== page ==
A copy of WWDA’s Submission to the Department of Communications, Information Technology and the Arts on the ‘Review of the Operation of the Universal Service Obligation and the Customer Service Guarantee’ will soon be made available on WWDA’s website (‘Submissions to Government’). If anyone would like a copy of the Submission emailed to them, please contact the WWDA Office via email on: firstname.lastname@example.org
3. WWDA Submission to the Commonwealth Government on the ‘Draft Text for a Comprehensive and Integral International Convention to Promote and Protect the Rights and Dignity of Persons with Disabilities’
In February 2004 WWDA developed a Submission in response to the Commonwealth Government’s (through the Department of Family & Community Services and the Attorney Generals Department) request for comments on the ‘Draft Text for a Comprehensive and Integral International Convention to Promote and Protect the Rights and Dignity of Persons with Disabilities’, released in early 2004.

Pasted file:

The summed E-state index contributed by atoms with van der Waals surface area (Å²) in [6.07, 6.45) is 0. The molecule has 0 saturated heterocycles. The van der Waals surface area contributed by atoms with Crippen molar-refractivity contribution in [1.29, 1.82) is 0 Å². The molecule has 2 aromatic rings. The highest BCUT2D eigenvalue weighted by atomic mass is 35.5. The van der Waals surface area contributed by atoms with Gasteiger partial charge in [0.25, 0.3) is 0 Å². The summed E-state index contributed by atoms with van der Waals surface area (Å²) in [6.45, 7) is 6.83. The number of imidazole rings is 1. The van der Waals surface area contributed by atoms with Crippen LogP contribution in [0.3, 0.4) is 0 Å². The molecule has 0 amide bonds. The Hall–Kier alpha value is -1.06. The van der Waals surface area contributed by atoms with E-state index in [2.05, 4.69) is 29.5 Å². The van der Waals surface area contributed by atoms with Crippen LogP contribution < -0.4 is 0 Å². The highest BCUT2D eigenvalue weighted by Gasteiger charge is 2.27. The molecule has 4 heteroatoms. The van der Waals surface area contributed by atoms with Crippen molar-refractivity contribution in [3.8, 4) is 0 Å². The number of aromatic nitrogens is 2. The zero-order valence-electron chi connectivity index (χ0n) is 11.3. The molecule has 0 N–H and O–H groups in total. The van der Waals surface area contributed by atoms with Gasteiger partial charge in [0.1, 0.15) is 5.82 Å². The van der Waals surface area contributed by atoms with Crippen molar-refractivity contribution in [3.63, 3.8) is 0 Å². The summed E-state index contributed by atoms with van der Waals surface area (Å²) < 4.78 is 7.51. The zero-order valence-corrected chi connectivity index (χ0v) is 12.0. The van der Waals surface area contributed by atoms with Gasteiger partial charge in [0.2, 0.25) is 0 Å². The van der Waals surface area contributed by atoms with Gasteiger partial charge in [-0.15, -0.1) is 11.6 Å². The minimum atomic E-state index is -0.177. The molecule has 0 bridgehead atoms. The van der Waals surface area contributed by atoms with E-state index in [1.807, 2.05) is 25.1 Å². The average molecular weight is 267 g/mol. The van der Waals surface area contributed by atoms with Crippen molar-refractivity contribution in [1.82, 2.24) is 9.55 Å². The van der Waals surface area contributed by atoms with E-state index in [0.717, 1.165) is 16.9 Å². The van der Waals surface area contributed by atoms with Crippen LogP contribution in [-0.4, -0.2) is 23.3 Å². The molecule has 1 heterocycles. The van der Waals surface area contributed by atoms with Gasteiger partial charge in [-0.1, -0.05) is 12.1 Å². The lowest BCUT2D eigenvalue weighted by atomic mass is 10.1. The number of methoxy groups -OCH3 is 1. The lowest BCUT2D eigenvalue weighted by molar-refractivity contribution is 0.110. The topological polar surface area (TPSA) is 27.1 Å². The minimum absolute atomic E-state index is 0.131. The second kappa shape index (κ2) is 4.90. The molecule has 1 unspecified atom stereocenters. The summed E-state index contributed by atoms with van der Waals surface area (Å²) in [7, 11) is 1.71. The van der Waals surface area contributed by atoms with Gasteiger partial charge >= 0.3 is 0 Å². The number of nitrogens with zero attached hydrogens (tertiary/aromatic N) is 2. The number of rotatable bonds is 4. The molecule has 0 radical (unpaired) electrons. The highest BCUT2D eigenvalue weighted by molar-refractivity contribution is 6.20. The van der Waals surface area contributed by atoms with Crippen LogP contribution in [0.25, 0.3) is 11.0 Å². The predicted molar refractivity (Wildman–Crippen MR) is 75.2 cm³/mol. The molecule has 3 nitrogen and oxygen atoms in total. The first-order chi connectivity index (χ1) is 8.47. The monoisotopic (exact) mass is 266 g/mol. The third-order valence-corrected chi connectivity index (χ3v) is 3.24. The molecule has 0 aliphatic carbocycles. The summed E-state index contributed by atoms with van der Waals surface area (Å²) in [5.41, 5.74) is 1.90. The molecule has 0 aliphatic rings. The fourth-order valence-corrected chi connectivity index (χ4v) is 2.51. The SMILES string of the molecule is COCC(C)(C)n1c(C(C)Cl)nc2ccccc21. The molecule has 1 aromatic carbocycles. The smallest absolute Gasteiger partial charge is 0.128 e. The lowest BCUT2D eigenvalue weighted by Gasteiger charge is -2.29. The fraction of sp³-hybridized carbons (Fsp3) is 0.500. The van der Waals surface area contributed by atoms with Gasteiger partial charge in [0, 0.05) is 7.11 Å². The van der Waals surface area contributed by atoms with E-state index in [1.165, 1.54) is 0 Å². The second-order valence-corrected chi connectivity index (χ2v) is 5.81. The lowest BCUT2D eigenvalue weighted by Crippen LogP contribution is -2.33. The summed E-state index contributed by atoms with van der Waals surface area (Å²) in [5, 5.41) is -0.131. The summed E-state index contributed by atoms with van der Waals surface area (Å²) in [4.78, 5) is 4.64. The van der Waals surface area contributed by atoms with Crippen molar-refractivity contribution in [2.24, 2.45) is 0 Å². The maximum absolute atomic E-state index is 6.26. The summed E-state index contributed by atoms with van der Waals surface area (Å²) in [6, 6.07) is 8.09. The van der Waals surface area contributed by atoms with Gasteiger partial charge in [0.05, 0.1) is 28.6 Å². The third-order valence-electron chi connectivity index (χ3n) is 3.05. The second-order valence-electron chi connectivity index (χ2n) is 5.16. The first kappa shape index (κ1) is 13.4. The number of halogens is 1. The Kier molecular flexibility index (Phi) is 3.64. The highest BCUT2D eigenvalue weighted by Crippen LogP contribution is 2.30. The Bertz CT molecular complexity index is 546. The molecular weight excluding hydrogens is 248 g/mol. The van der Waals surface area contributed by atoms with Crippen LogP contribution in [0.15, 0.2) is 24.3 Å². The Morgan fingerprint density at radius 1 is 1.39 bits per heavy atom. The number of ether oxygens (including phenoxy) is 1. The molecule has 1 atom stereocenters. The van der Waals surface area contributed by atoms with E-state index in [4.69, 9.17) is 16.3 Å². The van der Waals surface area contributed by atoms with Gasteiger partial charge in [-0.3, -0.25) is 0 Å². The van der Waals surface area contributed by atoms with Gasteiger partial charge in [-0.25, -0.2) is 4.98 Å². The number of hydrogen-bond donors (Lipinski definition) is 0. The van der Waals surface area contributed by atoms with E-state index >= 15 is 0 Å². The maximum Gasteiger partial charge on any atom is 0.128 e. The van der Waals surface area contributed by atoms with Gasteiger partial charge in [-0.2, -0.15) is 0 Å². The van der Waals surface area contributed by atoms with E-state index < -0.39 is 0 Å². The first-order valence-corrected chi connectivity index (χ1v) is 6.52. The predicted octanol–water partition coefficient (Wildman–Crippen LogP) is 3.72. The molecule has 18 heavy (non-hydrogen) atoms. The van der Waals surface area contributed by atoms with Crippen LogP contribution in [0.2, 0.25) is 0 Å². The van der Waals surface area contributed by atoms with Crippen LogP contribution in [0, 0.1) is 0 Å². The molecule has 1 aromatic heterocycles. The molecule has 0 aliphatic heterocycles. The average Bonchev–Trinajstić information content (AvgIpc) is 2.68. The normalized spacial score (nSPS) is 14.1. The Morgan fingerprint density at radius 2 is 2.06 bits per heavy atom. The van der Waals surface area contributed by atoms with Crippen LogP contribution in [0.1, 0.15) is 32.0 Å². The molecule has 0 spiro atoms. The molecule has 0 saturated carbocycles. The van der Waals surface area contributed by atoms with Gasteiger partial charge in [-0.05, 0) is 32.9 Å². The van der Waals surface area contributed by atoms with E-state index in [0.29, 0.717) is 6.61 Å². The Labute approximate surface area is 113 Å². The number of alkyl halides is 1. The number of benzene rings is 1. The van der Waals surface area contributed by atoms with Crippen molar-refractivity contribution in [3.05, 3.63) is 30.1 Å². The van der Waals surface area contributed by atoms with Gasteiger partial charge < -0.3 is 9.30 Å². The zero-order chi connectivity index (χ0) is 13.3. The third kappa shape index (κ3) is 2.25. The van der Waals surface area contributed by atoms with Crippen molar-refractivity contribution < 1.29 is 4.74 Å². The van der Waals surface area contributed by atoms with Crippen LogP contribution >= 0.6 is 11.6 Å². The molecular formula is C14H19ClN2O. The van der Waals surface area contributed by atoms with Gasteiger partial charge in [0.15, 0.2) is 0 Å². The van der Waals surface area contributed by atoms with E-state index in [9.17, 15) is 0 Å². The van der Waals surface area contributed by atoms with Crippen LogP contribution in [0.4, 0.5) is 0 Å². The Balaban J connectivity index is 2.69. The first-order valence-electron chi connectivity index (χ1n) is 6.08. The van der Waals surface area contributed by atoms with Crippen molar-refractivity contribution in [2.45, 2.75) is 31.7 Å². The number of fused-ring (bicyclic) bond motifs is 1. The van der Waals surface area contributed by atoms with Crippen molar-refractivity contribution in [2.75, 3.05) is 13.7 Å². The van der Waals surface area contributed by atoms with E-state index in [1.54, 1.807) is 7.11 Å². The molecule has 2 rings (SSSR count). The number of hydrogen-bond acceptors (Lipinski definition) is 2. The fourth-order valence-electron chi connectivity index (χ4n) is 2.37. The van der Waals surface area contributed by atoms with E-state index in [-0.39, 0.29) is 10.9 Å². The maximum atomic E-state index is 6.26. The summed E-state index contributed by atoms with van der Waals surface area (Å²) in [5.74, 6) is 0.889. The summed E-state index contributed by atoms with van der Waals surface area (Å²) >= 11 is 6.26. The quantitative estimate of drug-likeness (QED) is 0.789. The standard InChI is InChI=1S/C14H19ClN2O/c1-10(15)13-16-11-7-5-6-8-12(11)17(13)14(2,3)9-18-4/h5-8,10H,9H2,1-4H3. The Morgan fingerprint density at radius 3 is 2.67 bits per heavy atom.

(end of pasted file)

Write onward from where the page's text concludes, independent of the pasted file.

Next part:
Women With Disabilities Australia (WWDA) strongly supports the development and adoption of a Comprehensive and Integral International Convention to Promote and Protect the Rights and Dignity of Persons with Disabilities.
WWDA’s Submission to the Australian Government outlines reasons why WWDA believes a UN Convention to Promote and Protect the Rights and Dignity of Persons with Disabilities is needed. It also discusses reasons why WWDA does not support the Governments position that a ‘free standing new convention’ is not required. WWDA’s submission also looks at the Draft Text, and suggests ways in which the Draft Text could be strengthened to better reflect the impact of multiple discriminations caused by the intersection of gender and disability. Additionally, WWDA strongly recommends that the Australian Government urgently establish meaningful processes to enable people with disabilities to participate in the development of a Draft Convention on the rights and dignity of persons with disabilities.